Millions of older Americans need help meeting their care needs. This may include assistance with fundamental tasks like bathing, dressing, using the toilet, incontinence, transferring to or from a bed or chair, and eating. These tasks are commonly referred to as “activities of daily living.”
Many people who need help with activities of daily living can continue to live at home. Unpaid care-giving by family and friends is the main source of this assistance. Today, a large percentage of our nation’s long term care needs are met in the home by care provided by family members and friends.
But care requirements can rise to a level than cannot be appropriately met at home. Because of family circumstances or the level of care required or the cost of round the clock care, home care can place unacceptable burdens on the family and put the care recipient at risk. If the care recipient does not need a high level of medically oriented support there are a number of residential care alternatives that may become appropriate. For a discussion of these options see my previous blog post When Mom Can’t Live Safely at Home – Residential Care Facility Options for Seniors.
If care requirements are complex or extensive or require skilled medical support a traditional nursing home may the best residential care option. [When I use the term “nursing home” in this article I mean a facility that provides 24-hour health care services including basic and skilled nursing care, rehabilitation, and a full range of other programs, treatments and therapies such as occupational therapy and physical therapy.] Nursing homes may also manage complex medical needs that require equipment, such as ventilators and IV lines. Nursing homes are medical facilities that are inspected and licensed in Pennsylvania by the state Department of Health. They must comply with both state and federal regulations.
Nursing homes are sometimes referred to as “skilled nursing facilities” or “long term care facilities” or “nursing care facilities” but are most commonly simply called nursing homes. I will use that term.
Nursing homes may be stand-alone or they may be part of a hospital or of a Continuing Care Retirement Community. As of June 30, 2012, there were 713 nursing homes in Pennsylvania with a total bed capacity of over 88,000. Most, but not all, facilities accept Medicare and Medicaid for those who qualify for benefits under those programs. Other sources of payment include private payment, long term care insurance, and VA benefits. Since some nursing homes do not accept Medicaid – you should check in advance if there is a possibility that the resident may someday run out of private payment funds and need to rely on Medicaid.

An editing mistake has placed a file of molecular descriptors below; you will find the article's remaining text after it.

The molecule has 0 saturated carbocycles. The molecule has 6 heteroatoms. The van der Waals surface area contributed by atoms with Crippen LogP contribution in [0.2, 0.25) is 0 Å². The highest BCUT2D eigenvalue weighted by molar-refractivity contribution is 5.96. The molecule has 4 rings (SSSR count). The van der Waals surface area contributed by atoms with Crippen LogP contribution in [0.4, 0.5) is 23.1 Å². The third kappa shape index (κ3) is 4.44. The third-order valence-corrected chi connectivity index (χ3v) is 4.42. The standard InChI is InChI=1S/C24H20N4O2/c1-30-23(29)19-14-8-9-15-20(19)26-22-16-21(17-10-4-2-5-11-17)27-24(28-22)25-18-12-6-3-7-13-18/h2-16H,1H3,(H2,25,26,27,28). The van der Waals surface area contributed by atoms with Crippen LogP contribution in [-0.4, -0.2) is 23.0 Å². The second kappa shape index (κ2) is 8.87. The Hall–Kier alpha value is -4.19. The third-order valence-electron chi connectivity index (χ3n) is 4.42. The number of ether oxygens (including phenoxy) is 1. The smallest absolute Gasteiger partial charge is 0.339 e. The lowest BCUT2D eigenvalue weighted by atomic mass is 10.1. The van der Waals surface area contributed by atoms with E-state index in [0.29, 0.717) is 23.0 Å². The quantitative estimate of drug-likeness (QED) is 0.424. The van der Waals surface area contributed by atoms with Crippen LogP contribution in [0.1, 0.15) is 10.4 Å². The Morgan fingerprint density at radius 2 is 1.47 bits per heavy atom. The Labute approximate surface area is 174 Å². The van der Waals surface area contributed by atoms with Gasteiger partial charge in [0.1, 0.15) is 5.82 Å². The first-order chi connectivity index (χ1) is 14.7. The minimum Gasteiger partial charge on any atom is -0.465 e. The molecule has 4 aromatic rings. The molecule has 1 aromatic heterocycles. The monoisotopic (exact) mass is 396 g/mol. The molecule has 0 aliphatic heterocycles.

Pennsylvania residents can check the Pennsylvania Department of Health’s Nursing Care Facility Locator Page to find nursing homes near them. And Medicare provides a list of Medicare participating nursing homes on its Nursing Home Compare website. The Medicare site is deep with information and gives each home a quality rating between 1 and 5 stars. There is one overall rating for each nursing home, and a separate rating for each of the following three sources of information:
- Health Inspections – based on information from the last 3 years of onsite inspections;
- Staffing – based on the number of hours of care provided on average to each resident each day by nursing staff; and
- Quality Measures – based on 11 different physical and clinical measures for nursing home residents.
Of course, as Medicare itself cautions, “no rating system can address all of the important consideration that go into a decision about which nursing home may be best for a particular person. Examples include the extent to which specialty care is provided (such as specialized rehabilitation or dementia care) or how easy it will be for family members to visit the nursing home resident.” Family visits can improve both the residents’ quality of life and quality of care, so it may actually be better to select a nursing home that is very close over one that is higher rated but far away.
Consumers should therefore not rely solely on the Nursing Home Compare website. Consider other sources of information including that provided by state and local organizations (such as local advocacy groups and the State Ombudsman program).
The quality of the care provided by a nursing home is dependent on its staff. And there is often a lot of staff turnover. This means that the quality of the care in a particular facility can vary greatly over time. And some floors or units in a facility can have staff that provide better care than another unit in the same facility. The knowledge and opinions of current or recent residents of a facility and their family members can be an invaluable source of guidance.
If you are fortunate enough to know residents of the facility or members of their families don’t hesitate to talk with them. And, if you can, consult with a professional care manager who is independent of the facilities you are considering. Be sure to include personal visits to the nursing homes you are considering. But beware of referral companies that are paid by facilities to make referrals to them. You need independent recommendations from local people who have no financial conflict of interest.
The law firm Marshall, Parker and Weber has written a Nursing Home Guide that provides in-depth information about how to choose the right nursing home and get the best care there. (The Nursing Home Guide is free but registration is required.) The Guide can be accessed on the law firm’s website at http://www.paelderlaw.com/consumer-booklets/.